Tuesday, October 19, 2004

The Animator's DVD Library

As an aspiring animator, I naturally want to learn as much about my craft as I can. Which is why I am grateful for the invention of the DVD player and its ability to show a movie one frame at a time. It makes it a lot easier to study how images move.

Of course, I'd say that everyone who seriously studies animation should have a DVD player, and in an ideal world, every animated feature that comes out should be in the animator's DVD library. But the Real World (in the form of the bank account) intrudes. What I want to do here is talk about the DVDs that are essential for the animator to own. (I'm including the Amazon.com links because some of these may no longer be issued.)

Obviously any Disney animated DVD is a must have for the animator. They're the ones who pretty much pioneered the art form, after all. But it's not really practical to own every Disney DVD, so let's be selective.

The obvious one to own is Snow White and the Seven Dwarfs, the one that started it all for Disney as a feature filmmaker. John Canemaker provides valuable insight, and the special features DVD contains an outline of the animation process, including concept art, storyboarding, and test footage. Serious Disney fans may find the historical timeline entertaining, if a little light on the details.

Another good one to have is The Fantasia Anthology, which features the original Fantasia as well as its 2000 IMAX sequel. The commentary for both movies describes the technical and historical aspects of the films even better than in Snow White. The bonus documentary for Fantasia 2000 is especially valuable for current animation students insofar as it shows how Disney's current technology is used to make a feature film. And the Legacy DVD contains a wealth of information, including pencil tests, concept art and storyboard information.

One would think that Behind the Scenes at the Walt Disney Studio would be a no-brainer for this collection. Certainly someone who is studying animation for the first time should view it at least once, especially the 2 Disneyland episodes featured: "The Story of the Animated Drawing" and "Tricks of Our Trade." The main feature, The Reluctant Dragon, is useful only insofar as one can get a sense of how a Leica reel should work, by watching its "Baby Weems" sequence. But I would be hesitant in suggesting that this is a library essential, because most of what is in here has been pirated as "bonus material" in so many other Disney DVDs, including the two mentioned above. But if you want something that's historical about Disney the animation studio, then this is a must-have.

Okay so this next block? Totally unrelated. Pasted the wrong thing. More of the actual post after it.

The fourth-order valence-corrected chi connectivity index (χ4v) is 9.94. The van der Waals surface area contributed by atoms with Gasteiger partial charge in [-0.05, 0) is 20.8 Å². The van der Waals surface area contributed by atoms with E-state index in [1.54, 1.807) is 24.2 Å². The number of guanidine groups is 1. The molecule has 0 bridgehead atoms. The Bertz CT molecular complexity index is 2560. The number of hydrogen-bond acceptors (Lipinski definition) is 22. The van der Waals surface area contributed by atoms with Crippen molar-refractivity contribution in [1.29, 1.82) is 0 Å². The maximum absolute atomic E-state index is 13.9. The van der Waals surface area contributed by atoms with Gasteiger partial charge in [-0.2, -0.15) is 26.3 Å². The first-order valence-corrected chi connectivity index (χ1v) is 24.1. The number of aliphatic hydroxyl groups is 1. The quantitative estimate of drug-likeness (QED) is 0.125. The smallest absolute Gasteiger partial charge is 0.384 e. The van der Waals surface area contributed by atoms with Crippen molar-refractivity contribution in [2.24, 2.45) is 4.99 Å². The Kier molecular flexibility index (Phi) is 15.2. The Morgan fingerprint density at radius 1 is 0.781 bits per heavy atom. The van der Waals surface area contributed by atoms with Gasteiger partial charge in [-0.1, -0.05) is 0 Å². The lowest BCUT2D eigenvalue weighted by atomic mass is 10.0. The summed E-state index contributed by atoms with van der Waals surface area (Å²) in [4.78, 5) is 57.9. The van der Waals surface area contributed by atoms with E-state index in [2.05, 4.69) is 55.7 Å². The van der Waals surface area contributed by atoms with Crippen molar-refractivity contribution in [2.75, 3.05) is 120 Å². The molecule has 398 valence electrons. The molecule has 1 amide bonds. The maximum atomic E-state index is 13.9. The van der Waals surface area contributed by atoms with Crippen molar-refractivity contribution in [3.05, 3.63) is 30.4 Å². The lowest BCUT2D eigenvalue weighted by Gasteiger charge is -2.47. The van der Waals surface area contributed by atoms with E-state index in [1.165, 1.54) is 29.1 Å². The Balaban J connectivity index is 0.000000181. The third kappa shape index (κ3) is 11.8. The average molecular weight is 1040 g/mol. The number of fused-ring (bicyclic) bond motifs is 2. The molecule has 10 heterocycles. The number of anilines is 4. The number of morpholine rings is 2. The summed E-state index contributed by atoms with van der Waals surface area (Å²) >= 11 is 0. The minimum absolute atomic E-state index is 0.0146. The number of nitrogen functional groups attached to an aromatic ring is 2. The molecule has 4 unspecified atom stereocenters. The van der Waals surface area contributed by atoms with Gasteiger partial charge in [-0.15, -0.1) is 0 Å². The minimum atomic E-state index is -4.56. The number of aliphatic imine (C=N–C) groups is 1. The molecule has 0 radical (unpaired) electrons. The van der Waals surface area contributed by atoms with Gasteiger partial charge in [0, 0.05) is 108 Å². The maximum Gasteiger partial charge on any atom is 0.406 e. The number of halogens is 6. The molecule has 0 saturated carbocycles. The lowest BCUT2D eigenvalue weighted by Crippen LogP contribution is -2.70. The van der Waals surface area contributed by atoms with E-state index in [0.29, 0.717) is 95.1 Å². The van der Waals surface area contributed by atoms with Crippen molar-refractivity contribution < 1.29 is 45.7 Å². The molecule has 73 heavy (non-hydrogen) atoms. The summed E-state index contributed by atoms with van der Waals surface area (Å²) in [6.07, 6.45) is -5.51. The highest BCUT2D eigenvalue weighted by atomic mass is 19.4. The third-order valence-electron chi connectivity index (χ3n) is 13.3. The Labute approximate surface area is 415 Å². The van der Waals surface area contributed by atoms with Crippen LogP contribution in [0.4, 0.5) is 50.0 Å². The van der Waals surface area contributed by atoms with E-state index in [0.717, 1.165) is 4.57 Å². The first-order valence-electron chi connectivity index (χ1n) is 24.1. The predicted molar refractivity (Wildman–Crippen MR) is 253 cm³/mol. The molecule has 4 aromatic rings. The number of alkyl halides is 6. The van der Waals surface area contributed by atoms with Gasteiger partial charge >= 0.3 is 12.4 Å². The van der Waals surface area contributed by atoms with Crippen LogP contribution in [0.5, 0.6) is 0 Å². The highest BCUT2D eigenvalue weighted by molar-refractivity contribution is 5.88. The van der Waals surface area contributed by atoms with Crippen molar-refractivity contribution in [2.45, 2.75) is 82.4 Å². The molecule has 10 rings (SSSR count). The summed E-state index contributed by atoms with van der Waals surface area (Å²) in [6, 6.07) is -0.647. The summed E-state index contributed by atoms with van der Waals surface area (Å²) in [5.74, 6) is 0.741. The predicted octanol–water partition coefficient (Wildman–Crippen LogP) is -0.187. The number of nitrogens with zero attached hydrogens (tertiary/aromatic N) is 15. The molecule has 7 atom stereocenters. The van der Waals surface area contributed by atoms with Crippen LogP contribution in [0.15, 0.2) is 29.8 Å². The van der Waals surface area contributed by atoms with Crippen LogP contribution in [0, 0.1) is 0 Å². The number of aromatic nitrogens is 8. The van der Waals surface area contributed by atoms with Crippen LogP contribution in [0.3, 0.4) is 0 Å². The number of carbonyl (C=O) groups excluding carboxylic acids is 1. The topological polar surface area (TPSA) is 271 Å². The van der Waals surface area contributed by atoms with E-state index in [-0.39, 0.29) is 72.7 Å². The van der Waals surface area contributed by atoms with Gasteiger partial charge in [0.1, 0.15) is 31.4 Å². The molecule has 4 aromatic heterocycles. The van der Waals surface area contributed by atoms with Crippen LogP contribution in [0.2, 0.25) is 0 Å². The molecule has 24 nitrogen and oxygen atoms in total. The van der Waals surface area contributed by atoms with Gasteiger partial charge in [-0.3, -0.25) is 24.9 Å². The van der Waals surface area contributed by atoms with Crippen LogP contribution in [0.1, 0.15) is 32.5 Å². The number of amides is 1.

My final Disney nomination is from the post-Walt era. Beauty and the Beast is certainly noteworthy because it's a Best Picture Oscar nominee. But this particular DVD also contains the New York Film Festival version, a "work in progress" with unfinished cells, storyboarding and pencil testing. This is essential viewing for the animation student, because it shows how important each part of the process (storyboard, Leica reel, roughs, pencil tests) is in making the complete feature.

I don't count the Toy Story movies as a Disney product because they're produced by Pixar Animation. I'd suggest that if you're going to deal with 3-D animation, you're going to want to study the Ultimate Toy Box set. You can see for yourself here that there's not all that much different in process between Disney 2-D and and Pixar 3-D. The complexities of 3D animation are something which are dealt with in detail here.

What about other studios besides Disney? There are 2 from Warner Brothers which warrant attention. The Looney Tunes Golden Collection is the priority item here. Not only do you have classic cartoons from the 1940s and early 1950s, you also have some excellent documentaries (including a historical documentary on the famed studio by John Canemaker) and interviewers with many of the great Warner Brothers animation directors such as Friz Freleng and Chuck Jones.

And speaking of Jones ... Chuck Jones : Extremes and In-betweens started out as a PBS Great Performances special. It's a classic documentary. A bonus feature includes many current Disney and Warners animators and film critics discussing the various principles of film animation that Chuck employs. There are also some good pencil tests thrown in that can really help out a budding animator.

Now, that's just seven titles. As you go further into the study of this art form, you may want to build this up more. If you have other recommendations or suggestions as a Library essential, please let me know by leaving a comment.